TUPELO Miss. (Reuters) - At least 30 people across six states were killed in tornadoes unleashed by a vicious storm system that levelled towns and was threatening to cause more mayhem in heavily populated parts of the U.S. South on Tuesday.
In Arkansas and Mississippi, the hardest hit states, more than 23 people were killed and more than 200 injured over the last three days by tornadoes that reduced homes to splinters, snapped trees like twigs and lifted trucks into the air.
Deaths were also reported in Oklahoma and Iowa on Sunday, and Alabama and Tennessee on Monday.
Makeshift shelters have been set up for thousands of families forced out of their homes while the National Guard, local police and residents who had lost all their possessions sifted through the rubble looking for more victims.
"People were running around screaming, trying to find their kids. There was nothing left,” Melba Reed said as she described the aftermath of a tornado in Louisville, Mississippi, a town of about 7,000 in the central part of the state.
A massive area home to tens of millions of people stretching across large parts of the South and into Pennsylvania and Ohio was under some threat from the storm system that spawned the tornadoes, forecasters said.
"We will see tornadoes again today and unfortunately, the areas that are under the gun today are the same ones that were under the gun yesterday," said Bill Bunting, operations chief at the National Weather Service’s Storm Predictions Centre in Norman, Oklahoma.
Southern and eastern Mississippi as well as central and western Alabama were under the highest threats for tornadoes, damaging winds and hail, he said.
Tens of thousands of customers along the path of the storm were without power on Tuesday morning, with the worst outages in parts of Alabama and Georgia, utility companies reported.
In western North Carolina, fire department personnel used boats to rescue people from homes and vehicles hit by flash floods during the night.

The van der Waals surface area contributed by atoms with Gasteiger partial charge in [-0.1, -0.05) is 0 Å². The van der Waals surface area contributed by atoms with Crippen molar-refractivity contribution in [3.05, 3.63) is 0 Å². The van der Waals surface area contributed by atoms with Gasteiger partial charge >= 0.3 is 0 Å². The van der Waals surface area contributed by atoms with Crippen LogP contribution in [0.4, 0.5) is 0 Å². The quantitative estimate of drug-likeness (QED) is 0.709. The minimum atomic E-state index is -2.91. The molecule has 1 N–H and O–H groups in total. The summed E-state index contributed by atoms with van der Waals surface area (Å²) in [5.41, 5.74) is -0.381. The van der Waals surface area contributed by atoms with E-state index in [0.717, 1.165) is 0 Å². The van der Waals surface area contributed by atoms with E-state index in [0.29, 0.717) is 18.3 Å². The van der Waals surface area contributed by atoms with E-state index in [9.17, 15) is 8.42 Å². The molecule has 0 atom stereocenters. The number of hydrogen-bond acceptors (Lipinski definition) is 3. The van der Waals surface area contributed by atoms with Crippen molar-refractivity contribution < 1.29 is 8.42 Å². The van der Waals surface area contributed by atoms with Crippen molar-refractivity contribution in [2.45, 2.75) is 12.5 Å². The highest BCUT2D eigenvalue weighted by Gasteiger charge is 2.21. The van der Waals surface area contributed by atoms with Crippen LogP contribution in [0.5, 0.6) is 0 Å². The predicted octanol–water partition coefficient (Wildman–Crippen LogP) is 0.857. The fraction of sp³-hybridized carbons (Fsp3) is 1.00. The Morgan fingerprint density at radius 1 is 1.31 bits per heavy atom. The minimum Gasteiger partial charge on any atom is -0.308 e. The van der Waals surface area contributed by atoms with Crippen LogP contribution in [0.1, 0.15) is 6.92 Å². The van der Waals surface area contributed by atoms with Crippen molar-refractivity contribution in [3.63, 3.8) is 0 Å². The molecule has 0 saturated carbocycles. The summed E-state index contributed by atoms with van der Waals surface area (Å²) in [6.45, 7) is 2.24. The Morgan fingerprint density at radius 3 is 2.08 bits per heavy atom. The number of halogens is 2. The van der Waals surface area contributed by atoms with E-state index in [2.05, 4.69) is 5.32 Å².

In Arkansas, residents of central Faulkner County, where most of the damage occurred, sorted through the rubble as they tried to piece their lives back together.
"There is joy because you find something that's not broken and then you find something that's shattered that meant a lot," said Terry Lee, whose home was damaged by a tornado.
The White House said President Barack Obama declared a major disaster in Arkansas and ordered federal aid to supplement state and local recovery efforts.
Some tornadoes registered an EF-3 on the Enhanced Fujita scale that measures strength, meaning they packed winds of about 150 mph (240 kph), according to preliminary estimates from the National Weather Service in Alabama.
In Tupelo, Mississippi, which was in the path of a tornado on Monday, police were going house to house searching for victims and trying to seal any gas leaks that could fuel fires.
More than 2,000 houses and 100 commercial properties were damaged by a tornado that ripped through the city on Monday, officials said.
Officials were also picking through the rubble in Lincoln County, Tennessee, near the Alabama state line, where a tornado touched down on Monday, killing two people.
“The roof is just wiped away from South Lincoln Elementary School,” said water department worker Tammy Allen.
"They had a bus that was slammed into the front door of the school. It's all just devastating," she said.
(Reporting by Robbie Ward in Tupelo, Mississippi, Emily LeCoz in Oxford, Mississippi, Curtis Skinner in New York, Verna Gates in Birmingham, Kevin Gray in Miami, John Peragine in Lake Lure, North Carolina, Tim Ghianni in Nashville, Tennessee and Scott DiSavino in New York; Writing by Jon Herskovitz; editing by Gunna Dickson)
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